<div id="left">Left</div>
    <div id="center">Center</div>
    <div id="right">Right</div>
</div>
</body>
</html>
The first option is to use display: inline.  This will lay div elements next to each other, similar to a span.  This is the simplest way to get divs to appear side-by-side.

The disadvantage of this technique, however, is that inline elements can't be sized the same way as standard divs.  By default they contract to fit the content.

The screenshot above is from Chrome on the mac - you'll notice by default the elements have some spacing between them.  Reducing the margin/borders on the elements doesn't seem to eliminate this, so that's something else you might need to consider if you use this mechanism to display elements side-by-side.

1.2 Simple Horizontal Layout Using Floats


<html>
<head>
    <title>Horizontal flow</title>
    <style type="text/css">
        #left {
            background-color: cyan;
            float: left;
        }
        #center {
            background-color: yellow;
            float: left;
        }
        #right {
            background-color: red;
            float: left;
        }
    </style>
</head>

<body>
<div id="container">
    <div id="left">Left</div>
    <div id="center">Center</div>
    <div id="right">Right</div>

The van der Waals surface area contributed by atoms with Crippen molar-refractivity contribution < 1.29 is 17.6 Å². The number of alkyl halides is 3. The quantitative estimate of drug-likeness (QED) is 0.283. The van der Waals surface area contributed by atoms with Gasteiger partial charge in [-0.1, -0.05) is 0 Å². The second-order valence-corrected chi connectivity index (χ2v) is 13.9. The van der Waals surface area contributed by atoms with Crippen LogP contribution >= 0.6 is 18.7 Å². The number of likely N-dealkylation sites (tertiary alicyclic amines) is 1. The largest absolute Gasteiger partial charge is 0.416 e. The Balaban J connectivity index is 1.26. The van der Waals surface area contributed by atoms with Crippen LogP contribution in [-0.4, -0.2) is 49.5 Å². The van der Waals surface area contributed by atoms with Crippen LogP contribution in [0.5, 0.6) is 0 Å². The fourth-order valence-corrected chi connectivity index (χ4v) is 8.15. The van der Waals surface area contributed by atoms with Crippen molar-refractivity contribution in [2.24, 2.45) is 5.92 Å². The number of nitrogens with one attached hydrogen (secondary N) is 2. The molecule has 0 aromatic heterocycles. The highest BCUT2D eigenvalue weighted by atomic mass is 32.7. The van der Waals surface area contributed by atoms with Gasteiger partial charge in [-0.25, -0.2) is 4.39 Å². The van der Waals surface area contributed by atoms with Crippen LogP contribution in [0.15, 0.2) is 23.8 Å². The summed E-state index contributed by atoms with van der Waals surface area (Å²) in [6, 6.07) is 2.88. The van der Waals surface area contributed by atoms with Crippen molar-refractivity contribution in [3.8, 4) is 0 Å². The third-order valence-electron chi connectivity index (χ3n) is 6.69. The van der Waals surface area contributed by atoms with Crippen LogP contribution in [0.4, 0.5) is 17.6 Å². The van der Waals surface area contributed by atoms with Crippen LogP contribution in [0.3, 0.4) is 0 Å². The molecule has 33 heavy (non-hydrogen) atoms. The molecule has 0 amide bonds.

</div>
</body>
</html>
Similar to using inline, floating a div will do the following:
  1. Make it shrink to fit the content
  2. Lay it out side-by-side with any sibling floating divs.
You'll want to apply padding, margins, height, width and whatever else to make it appear less rubbish.


1.3 Wrapping Horizontal Layout


<html>
<head>
    <title>Horizontal flow</title>
    <style type="text/css">
        #left {
            background-color: cyan;
            width: 50%;
            float: left;
        }
        #center {
            background-color: yellow;
            width: 50%;
            float: left;
        }
        #right {
            background-color: red;
            width: 50%;
            float: left;
        }
    </style>
</head>

<body>
<div id="container">
    <div id="left">Left</div>
    <div id="center">Center</div>
    <div id="right">Right</div>
</div>
</body>
</html>
The advantage you have using divs over tables is that you can get the browser to work out how the elements should flow.  Tables require you to determine exactly how many cells appear on each row, but with divs you can determine a width for each element and have the browser work out whether to show it on a new line or not.  This will work with both percentage and pixel widths.
  • If you want a more table-like structure where you know exactly how many elements should appear on each line, use a percentage of the screen with.  
  • If you know the width of each element, you should set a pixel width on the elements and have the browser work out how many to show per line.

The next CSS post will go over floating behaviour in a little more detail.